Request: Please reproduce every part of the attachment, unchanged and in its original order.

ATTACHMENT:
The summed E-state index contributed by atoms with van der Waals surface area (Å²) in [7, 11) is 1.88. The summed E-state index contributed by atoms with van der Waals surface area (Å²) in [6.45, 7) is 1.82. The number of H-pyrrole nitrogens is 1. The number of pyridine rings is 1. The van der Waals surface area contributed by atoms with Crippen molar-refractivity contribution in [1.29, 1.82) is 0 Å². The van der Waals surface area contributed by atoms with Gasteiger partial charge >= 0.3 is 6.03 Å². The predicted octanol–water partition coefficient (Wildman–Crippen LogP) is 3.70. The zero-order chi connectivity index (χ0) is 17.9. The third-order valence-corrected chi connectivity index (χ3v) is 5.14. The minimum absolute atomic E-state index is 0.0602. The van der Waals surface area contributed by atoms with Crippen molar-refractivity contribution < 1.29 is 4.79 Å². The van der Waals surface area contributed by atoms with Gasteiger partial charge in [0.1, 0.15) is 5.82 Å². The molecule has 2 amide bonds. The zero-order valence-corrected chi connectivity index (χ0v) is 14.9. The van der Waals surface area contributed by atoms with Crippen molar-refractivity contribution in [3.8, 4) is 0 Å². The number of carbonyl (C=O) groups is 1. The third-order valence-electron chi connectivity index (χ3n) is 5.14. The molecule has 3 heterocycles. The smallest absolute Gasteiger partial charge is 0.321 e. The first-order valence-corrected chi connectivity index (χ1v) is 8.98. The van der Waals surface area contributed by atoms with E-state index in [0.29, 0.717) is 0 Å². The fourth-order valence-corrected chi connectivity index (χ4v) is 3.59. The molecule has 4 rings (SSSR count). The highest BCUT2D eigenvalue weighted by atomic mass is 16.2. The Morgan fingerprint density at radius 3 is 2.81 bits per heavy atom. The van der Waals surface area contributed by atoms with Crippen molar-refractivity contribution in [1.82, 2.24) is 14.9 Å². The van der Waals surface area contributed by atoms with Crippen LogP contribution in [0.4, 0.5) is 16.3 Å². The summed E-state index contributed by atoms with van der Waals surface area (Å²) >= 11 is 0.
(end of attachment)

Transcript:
The summed E-state index contributed by atoms with van der Waals surface area (Å²) in [7, 11) is 1.88. The summed E-state index contributed by atoms with van der Waals surface area (Å²) in [6.45, 7) is 1.82. The number of H-pyrrole nitrogens is 1. The number of pyridine rings is 1. The van der Waals surface area contributed by atoms with Crippen molar-refractivity contribution in [1.29, 1.82) is 0 Å². The van der Waals surface area contributed by atoms with Gasteiger partial charge >= 0.3 is 6.03 Å². The predicted octanol–water partition coefficient (Wildman–Crippen LogP) is 3.70. The zero-order chi connectivity index (χ0) is 17.9. The third-order valence-corrected chi connectivity index (χ3v) is 5.14. The minimum absolute atomic E-state index is 0.0602. The van der Waals surface area contributed by atoms with Crippen molar-refractivity contribution < 1.29 is 4.79 Å². The van der Waals surface area contributed by atoms with Gasteiger partial charge in [0.1, 0.15) is 5.82 Å². The molecule has 2 amide bonds. The zero-order valence-corrected chi connectivity index (χ0v) is 14.9. The van der Waals surface area contributed by atoms with Crippen molar-refractivity contribution in [3.8, 4) is 0 Å². The number of carbonyl (C=O) groups is 1. The third-order valence-electron chi connectivity index (χ3n) is 5.14. The molecule has 3 heterocycles. The smallest absolute Gasteiger partial charge is 0.321 e. The first-order valence-corrected chi connectivity index (χ1v) is 8.98. The van der Waals surface area contributed by atoms with E-state index in [0.29, 0.717) is 0 Å². The fourth-order valence-corrected chi connectivity index (χ4v) is 3.59. The molecule has 4 rings (SSSR count). The highest BCUT2D eigenvalue weighted by atomic mass is 16.2. The Morgan fingerprint density at radius 3 is 2.81 bits per heavy atom. The van der Waals surface area contributed by atoms with Crippen molar-refractivity contribution in [1.82, 2.24) is 14.9 Å². The van der Waals surface area contributed by atoms with Crippen LogP contribution in [0.4, 0.5) is 16.3 Å². The summed E-state index contributed by atoms with van der Waals surface area (Å²) >= 11 is 0.